Syrians Suffer from War on Health Care


Dr. Abo Ezz, the sole surgeon in one of the few remaining hospitals in Syria’s most populous city of Aleppo, described over the phone how two weeks ago the hospital was struck by a missile that landed in the area. Though fortunately only minor damages were reported, this has been part of a broader trend that has made headlines in the last few months—the targeting of health care personnel, facilities, and equipment throughout Syria. This is a trend that, when analyzed, can reveal a window into the nuances of the Syrian war that are often overlooked.

Research conducted by Physicians for Human Rights (PHR)—which is slated to release a report on the subject within the upcoming weeks—found that 365 attacks have been carried out on 259 separate health facilities between March 2011 and April 2016, and that approximately 91 percent were committed by the Syrian regime and its allied forces. While experts and pundits have speculated the reasons behind these attacks, there is clear evidence that the Syrian regime and its allies systematically target medical facilities. As a United Nations commission into the region concluded: “Government forces deliberately target medical personnel … as a matter of policy.”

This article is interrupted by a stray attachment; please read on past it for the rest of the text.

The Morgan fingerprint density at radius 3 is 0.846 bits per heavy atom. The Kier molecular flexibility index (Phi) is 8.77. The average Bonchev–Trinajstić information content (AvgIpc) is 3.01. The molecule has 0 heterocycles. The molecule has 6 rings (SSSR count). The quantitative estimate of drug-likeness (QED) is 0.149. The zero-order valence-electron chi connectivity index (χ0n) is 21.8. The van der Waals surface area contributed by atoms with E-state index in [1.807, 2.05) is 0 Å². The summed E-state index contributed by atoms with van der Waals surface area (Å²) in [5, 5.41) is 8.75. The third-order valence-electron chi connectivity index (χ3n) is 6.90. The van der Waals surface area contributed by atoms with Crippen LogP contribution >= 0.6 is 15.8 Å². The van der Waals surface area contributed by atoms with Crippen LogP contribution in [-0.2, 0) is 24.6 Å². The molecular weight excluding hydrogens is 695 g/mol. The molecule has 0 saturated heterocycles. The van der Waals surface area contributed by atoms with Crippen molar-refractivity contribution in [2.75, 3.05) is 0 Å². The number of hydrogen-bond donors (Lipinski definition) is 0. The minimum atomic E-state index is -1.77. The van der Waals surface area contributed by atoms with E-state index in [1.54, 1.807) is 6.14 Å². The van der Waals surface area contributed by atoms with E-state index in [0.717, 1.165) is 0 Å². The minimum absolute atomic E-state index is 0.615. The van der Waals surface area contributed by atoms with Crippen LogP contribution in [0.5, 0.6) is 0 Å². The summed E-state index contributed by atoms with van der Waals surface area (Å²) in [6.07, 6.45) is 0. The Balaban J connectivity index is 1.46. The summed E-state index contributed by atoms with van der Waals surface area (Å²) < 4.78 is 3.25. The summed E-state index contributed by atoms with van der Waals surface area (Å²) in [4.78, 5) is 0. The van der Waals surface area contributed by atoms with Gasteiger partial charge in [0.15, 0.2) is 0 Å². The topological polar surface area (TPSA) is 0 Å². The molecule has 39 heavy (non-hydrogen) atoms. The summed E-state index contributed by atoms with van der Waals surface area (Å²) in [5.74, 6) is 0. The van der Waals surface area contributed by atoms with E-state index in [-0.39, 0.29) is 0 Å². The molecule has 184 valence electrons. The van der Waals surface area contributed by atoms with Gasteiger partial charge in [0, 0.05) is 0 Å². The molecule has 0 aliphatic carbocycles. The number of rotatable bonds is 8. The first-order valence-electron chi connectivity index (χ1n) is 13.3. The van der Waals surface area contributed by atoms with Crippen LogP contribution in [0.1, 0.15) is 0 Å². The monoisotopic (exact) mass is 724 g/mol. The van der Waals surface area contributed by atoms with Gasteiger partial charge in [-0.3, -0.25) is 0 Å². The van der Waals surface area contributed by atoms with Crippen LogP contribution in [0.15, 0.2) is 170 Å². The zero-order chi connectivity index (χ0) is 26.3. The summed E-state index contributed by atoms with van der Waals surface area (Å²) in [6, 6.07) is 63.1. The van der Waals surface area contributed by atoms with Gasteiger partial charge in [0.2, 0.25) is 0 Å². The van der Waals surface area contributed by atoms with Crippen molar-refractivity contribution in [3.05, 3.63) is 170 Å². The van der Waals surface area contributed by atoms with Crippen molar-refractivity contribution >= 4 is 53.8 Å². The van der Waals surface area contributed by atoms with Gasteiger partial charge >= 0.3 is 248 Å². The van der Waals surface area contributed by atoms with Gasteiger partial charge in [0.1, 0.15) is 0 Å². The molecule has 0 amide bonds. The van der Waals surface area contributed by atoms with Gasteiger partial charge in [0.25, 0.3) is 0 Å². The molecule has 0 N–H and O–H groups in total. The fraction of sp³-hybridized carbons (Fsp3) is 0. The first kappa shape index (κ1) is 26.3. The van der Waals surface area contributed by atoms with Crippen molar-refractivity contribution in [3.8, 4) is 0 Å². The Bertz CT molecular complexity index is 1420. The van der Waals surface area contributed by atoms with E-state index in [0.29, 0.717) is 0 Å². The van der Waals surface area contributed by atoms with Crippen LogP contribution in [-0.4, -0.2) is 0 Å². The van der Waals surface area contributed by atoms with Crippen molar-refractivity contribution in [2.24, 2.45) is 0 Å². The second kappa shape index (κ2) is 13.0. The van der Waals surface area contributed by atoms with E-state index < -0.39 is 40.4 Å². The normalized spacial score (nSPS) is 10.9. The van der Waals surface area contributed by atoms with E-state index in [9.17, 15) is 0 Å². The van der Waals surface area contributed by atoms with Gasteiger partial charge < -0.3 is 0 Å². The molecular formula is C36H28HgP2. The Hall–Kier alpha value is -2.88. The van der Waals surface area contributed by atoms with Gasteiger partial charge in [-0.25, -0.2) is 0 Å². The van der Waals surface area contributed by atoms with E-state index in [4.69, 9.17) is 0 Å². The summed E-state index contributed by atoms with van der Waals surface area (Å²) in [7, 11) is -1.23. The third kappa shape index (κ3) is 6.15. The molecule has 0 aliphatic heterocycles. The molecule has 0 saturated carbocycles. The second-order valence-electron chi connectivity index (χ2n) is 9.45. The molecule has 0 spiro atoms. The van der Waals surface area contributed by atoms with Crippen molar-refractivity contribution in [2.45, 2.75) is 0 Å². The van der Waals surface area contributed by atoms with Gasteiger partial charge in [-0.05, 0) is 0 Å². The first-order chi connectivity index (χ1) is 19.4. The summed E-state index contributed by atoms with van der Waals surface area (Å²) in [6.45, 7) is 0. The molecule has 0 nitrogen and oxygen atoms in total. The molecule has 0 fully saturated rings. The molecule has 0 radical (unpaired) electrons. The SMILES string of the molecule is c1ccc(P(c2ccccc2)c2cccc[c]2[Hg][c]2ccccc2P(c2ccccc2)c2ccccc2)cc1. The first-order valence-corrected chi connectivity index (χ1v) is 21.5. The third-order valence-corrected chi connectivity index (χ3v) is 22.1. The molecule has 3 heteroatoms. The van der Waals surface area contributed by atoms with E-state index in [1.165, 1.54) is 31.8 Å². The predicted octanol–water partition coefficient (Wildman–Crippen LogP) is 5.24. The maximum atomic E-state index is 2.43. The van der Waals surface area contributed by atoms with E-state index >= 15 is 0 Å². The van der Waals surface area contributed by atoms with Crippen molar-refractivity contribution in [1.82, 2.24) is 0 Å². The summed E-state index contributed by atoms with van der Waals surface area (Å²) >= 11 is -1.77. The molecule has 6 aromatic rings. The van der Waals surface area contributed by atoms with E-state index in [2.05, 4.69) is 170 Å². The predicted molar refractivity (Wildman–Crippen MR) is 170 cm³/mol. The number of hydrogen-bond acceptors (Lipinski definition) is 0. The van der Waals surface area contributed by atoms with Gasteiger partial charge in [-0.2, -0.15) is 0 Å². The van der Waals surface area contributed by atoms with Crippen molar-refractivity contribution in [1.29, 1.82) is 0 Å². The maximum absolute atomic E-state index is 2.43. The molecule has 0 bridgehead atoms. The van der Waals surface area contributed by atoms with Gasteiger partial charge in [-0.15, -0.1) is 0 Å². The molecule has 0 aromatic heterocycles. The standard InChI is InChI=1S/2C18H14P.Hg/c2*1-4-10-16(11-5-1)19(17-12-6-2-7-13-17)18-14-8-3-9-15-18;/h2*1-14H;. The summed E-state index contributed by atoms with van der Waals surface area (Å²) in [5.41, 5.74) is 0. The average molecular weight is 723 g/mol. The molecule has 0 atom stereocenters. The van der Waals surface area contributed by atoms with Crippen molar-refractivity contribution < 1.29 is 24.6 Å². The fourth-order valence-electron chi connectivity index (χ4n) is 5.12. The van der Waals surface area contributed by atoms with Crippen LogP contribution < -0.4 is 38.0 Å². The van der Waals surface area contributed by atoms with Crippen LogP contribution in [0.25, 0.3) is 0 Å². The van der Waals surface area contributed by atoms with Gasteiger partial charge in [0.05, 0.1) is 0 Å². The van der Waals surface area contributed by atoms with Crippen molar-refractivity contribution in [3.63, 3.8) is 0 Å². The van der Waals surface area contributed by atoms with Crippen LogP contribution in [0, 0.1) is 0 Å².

These attacks have contributed to an immense shortage of health care throughout the war-torn country, claiming the lives of more than 700 medical professionals and driving thousands more to flee. In Aleppo, reports have estimated that of the 2,000 physicians who once operated medical care in the nation’s most populous city, forty remain.

Within regime-held regions, President Bashar Al-Assad’s administration has maintained some functioning health care facilities, according to anIndependent Doctors’ Association’s (IDA) spokesperson who asked to remain anonymous for safety reasons. However, these health systems became immensely politicized at the onset of the protests that began in 2011, and have continued to act as an arm of the security apparatus through the five-year conflict. With only 47 percent of public hospitals and health care centers partially operating and employing harsh pro-regime tactics, a majority of the population has been left without access to medical care.


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